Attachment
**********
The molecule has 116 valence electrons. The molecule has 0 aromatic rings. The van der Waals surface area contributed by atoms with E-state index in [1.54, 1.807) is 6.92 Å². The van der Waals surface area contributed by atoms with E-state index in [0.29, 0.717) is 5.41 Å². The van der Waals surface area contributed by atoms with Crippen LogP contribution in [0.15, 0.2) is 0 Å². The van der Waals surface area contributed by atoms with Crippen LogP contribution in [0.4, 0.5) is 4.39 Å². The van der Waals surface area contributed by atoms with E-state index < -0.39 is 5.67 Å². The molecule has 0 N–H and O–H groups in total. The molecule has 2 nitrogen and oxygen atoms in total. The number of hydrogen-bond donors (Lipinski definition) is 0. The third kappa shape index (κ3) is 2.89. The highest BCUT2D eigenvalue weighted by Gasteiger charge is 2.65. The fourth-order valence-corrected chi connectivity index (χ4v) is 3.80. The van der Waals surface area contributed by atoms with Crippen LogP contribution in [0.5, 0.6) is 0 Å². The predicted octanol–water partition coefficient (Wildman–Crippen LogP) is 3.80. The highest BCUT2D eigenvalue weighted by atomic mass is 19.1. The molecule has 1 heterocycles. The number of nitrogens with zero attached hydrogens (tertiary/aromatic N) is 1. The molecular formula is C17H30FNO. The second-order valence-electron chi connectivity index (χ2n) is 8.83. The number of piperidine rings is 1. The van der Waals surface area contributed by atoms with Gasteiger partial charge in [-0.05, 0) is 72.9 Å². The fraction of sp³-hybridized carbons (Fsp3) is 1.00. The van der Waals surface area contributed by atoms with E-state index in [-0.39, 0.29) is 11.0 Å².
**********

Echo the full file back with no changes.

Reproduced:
The molecule has 116 valence electrons. The molecule has 0 aromatic rings. The van der Waals surface area contributed by atoms with E-state index in [1.54, 1.807) is 6.92 Å². The van der Waals surface area contributed by atoms with E-state index in [0.29, 0.717) is 5.41 Å². The van der Waals surface area contributed by atoms with Crippen LogP contribution in [0.15, 0.2) is 0 Å². The van der Waals surface area contributed by atoms with Crippen LogP contribution in [0.4, 0.5) is 4.39 Å². The van der Waals surface area contributed by atoms with E-state index < -0.39 is 5.67 Å². The molecule has 0 N–H and O–H groups in total. The molecule has 2 nitrogen and oxygen atoms in total. The number of hydrogen-bond donors (Lipinski definition) is 0. The third kappa shape index (κ3) is 2.89. The highest BCUT2D eigenvalue weighted by Gasteiger charge is 2.65. The fourth-order valence-corrected chi connectivity index (χ4v) is 3.80. The van der Waals surface area contributed by atoms with Crippen LogP contribution in [0.5, 0.6) is 0 Å². The predicted octanol–water partition coefficient (Wildman–Crippen LogP) is 3.80. The highest BCUT2D eigenvalue weighted by atomic mass is 19.1. The molecule has 1 heterocycles. The number of nitrogens with zero attached hydrogens (tertiary/aromatic N) is 1. The molecular formula is C17H30FNO. The second-order valence-electron chi connectivity index (χ2n) is 8.83. The number of piperidine rings is 1. The van der Waals surface area contributed by atoms with Gasteiger partial charge in [-0.05, 0) is 72.9 Å². The fraction of sp³-hybridized carbons (Fsp3) is 1.00. The van der Waals surface area contributed by atoms with E-state index in [-0.39, 0.29) is 11.0 Å².